An end-of-life coach might be the answer
You may be familiar with birth doulas. These coaches, or “birth companions” assist pregnant women through the delivery of their child and postpartum recovery. They’re not OBGYNs, but they are highly trained in how to offer emotional and physical support and guidance to a mother.
Sound nice? Plenty of moms-to-be think so, and the doula movement has been growing steadily over the past couple of years. Now people on the other side of the life spectrum can contact doulas as well to quell fears about dying and ease their transition.
In order to decide if an end-of-life doula is right for you, it’s first important to understand what exactly they are, and what they’re not.
First off: The preferred term is, in fact, end-of-life doula, rather than “death doula.” Death doula admittedly has an intriguingly spooky, cultish air about it, but it tends to perpetuate negative misinformation about the role, like the idea that these doulas assist in administering lethal injections. And in order to bring awareness to any movement or group, it helps to consistently use the same terms.
“I’ve been doing this since 2005, before there was a death-positive movement at all,” Cochran said. “What was going on was a scattering around the world … I found them when I began blogging in 2006 as a private end-of-life doula.
“I thought I was going to cause a scene doing what I was doing … I wanted everyone to know that you can have this medicine, these treatments, this therapy long before you’re sent to hospice. Nobody wants to admit they’re dying, but then people have miserable experiences dying because they’re not getting palliative care.”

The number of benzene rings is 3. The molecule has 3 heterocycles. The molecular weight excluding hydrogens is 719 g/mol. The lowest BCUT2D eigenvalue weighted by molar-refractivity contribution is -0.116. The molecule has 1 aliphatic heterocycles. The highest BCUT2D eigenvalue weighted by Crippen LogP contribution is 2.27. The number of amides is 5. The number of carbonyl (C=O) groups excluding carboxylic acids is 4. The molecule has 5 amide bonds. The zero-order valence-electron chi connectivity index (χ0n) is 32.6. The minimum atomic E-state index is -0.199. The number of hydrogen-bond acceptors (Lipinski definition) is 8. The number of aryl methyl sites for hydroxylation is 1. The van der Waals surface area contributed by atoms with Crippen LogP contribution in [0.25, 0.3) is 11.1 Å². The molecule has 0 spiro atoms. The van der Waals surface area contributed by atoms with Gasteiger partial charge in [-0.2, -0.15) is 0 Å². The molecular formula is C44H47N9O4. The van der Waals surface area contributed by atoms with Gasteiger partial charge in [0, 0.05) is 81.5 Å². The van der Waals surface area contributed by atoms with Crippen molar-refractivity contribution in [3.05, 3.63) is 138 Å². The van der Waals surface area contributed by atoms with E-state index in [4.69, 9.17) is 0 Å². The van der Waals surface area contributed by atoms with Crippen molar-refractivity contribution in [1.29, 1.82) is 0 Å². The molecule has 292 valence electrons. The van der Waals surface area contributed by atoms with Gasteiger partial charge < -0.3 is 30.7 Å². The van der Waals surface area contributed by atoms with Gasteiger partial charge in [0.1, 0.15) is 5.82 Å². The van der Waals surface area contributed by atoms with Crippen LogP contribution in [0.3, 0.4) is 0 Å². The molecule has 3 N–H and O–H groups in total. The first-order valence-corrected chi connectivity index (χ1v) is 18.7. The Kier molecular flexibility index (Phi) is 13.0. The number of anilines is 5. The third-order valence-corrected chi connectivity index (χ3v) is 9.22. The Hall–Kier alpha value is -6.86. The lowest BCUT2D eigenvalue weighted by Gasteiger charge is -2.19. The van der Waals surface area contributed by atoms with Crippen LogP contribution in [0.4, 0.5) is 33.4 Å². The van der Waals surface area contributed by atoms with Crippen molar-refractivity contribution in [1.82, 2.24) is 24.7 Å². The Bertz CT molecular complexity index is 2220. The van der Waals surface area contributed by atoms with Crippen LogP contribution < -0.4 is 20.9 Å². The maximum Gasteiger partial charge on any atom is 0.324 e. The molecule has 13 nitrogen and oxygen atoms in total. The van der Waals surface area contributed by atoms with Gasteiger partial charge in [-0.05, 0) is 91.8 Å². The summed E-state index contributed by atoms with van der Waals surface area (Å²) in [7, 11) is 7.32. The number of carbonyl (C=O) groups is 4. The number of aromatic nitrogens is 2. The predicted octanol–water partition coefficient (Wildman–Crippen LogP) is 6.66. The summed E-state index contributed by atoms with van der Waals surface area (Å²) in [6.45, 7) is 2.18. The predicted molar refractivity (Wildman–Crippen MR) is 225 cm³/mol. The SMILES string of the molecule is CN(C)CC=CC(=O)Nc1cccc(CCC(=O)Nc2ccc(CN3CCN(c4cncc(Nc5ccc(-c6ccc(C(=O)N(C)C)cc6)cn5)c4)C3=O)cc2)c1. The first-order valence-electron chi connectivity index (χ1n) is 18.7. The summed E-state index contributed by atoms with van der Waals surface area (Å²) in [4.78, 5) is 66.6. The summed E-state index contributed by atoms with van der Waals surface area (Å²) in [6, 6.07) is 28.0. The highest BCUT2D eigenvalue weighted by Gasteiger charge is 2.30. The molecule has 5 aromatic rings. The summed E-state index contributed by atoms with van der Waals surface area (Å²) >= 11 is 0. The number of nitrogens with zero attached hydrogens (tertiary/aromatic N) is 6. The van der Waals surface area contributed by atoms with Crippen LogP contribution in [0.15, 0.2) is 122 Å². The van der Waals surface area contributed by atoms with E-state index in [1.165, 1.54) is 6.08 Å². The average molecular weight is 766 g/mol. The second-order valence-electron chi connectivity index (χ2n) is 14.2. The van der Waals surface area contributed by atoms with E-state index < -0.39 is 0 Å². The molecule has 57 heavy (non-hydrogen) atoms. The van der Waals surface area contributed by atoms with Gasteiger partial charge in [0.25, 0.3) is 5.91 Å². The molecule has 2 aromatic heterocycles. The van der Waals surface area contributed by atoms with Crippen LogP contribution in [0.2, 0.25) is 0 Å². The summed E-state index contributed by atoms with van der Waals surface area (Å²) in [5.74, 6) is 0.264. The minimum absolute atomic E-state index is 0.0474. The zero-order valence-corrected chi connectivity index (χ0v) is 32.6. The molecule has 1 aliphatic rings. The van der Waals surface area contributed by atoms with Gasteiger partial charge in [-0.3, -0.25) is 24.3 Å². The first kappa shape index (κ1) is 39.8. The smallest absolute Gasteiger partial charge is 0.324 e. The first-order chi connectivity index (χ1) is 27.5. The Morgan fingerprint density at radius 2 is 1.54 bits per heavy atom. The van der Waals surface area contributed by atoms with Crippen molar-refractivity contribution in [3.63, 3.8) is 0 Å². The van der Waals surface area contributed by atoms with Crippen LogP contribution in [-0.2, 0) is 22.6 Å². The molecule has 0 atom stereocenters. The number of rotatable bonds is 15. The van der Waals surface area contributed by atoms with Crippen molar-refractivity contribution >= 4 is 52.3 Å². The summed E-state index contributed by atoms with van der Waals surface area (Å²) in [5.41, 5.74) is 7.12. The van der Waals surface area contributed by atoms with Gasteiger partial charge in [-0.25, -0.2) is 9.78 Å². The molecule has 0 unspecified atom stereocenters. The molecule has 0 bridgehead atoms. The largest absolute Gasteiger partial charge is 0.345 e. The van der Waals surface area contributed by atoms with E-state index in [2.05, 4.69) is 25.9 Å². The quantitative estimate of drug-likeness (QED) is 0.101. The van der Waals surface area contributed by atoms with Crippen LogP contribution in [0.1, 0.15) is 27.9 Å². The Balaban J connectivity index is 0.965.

So what exactly is an end-of-life doula, and how are they different from, say, a hospice nurse or in-home caregiver?
Cochran described an end-of-life doula as “a person who accompanies another through dying and death — holistic, nonmedical, practical support.”
Doulas don’t exist separately from hospice care. In many cases, end-of-life doulas work in conjunction with hospices to provide an overarching holistic experience.
“End-of-life doulas accompany hospice,” Cochran explained. “Hospice is fantastic, but the problem is they don’t have the kind of time that might be needed. Nurses can’t stay with a patient for hours and hours — sometimes the hospice would like more support for the patient but the hospice doesn’t always have the volunteers available.”
“[Think of a doula] kind of like a firefighter; the doulas understand that you never know when vigils or a high-need situation is going to happen, and they’re willing to go out there in the crisis situations. Hospice volunteers are not expected to tend to crises; they’ve planned their volunteer schedule. The doula team is that kind of team within hospice.
“We’re like mediators or advocates; we’re not advocating for the family against the system — we’re advocating for the family and the system.”
In many ways, doulas act as a bridge between the other care services end-of-life patients will receive.